There is a lot of peer pressure to get people into open source, because of the big corporations propaganda. You know if you don't have OS contributions in your CV then you are a less worthy hire and so on.

        And let's not get into the social aspect of this where mostly people from privileged background work on those Open Source projects.

        1. spireite Silver badge

          Re: Open source

          I always look at open-source as being philanthropic..

        2. Lee D Silver badge

          Re: Open source

          If you are peer-pressured into slaving away on a open-source software project for any return - whether reputational, monetary, or otherwise - then you are particularly mentally vulnerable AND absolutely in the wrong part of software development.

          "You know if you don't have OS contributions in your CV then you are a less worthy hire and so on."

          Nonsense. Don't work for those companies, ever.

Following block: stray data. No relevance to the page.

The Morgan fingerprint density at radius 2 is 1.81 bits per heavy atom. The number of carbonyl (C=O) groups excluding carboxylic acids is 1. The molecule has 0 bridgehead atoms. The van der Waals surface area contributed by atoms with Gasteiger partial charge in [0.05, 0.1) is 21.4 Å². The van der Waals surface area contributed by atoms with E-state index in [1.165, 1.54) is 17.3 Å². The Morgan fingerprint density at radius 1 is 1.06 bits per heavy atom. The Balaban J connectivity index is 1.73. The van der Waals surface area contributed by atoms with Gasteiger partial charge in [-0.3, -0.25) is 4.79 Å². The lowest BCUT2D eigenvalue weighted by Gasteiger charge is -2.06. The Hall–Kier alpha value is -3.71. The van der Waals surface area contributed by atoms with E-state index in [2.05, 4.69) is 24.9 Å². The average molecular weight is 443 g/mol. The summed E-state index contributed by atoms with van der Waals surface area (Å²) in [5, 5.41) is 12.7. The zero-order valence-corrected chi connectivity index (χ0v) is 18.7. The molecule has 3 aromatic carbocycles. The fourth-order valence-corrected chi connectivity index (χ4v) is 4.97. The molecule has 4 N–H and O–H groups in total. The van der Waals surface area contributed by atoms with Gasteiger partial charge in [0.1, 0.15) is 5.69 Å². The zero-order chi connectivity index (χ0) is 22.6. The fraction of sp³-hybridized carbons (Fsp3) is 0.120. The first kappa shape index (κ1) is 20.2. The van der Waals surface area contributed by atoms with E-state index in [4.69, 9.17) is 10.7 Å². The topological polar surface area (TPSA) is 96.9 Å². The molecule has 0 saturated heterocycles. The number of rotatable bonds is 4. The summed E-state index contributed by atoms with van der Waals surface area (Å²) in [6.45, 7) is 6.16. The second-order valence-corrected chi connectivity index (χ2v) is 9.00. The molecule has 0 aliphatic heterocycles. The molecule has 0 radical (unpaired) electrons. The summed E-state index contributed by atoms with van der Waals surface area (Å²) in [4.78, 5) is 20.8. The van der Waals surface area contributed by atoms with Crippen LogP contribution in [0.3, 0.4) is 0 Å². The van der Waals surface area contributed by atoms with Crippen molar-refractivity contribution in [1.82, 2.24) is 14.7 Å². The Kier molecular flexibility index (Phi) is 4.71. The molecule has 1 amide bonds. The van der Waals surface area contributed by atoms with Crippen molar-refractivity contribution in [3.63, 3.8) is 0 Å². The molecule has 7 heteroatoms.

"And let's not get into the social aspect of this where mostly people from privileged background work on those Open Source projects."

          Puh-lease... I was hacking on Slackware 3.9 and kernel 2.0.38 for years as part of floppy-based distro Freesco - precisely because I couldn't afford a real router or a hard drive, after I had spent most of my youth programming and giving away the results of that programming to friends, family and the Internet at large (my state-secondary in a deprived area that I grew up in LITERALLY hosted an assembly to show off that I'd created software, my brother had used his college account to upload it to a Usenet newsgroup (we didn't have internet!) and then I (my brother) later got an email from a woman in Canada saying how she loved it and thanking me for it... part of the assembly was literally the "Wow, look at this amazing new tech, a MESSAGE FROM CANADA sent over THE COMPUTER!").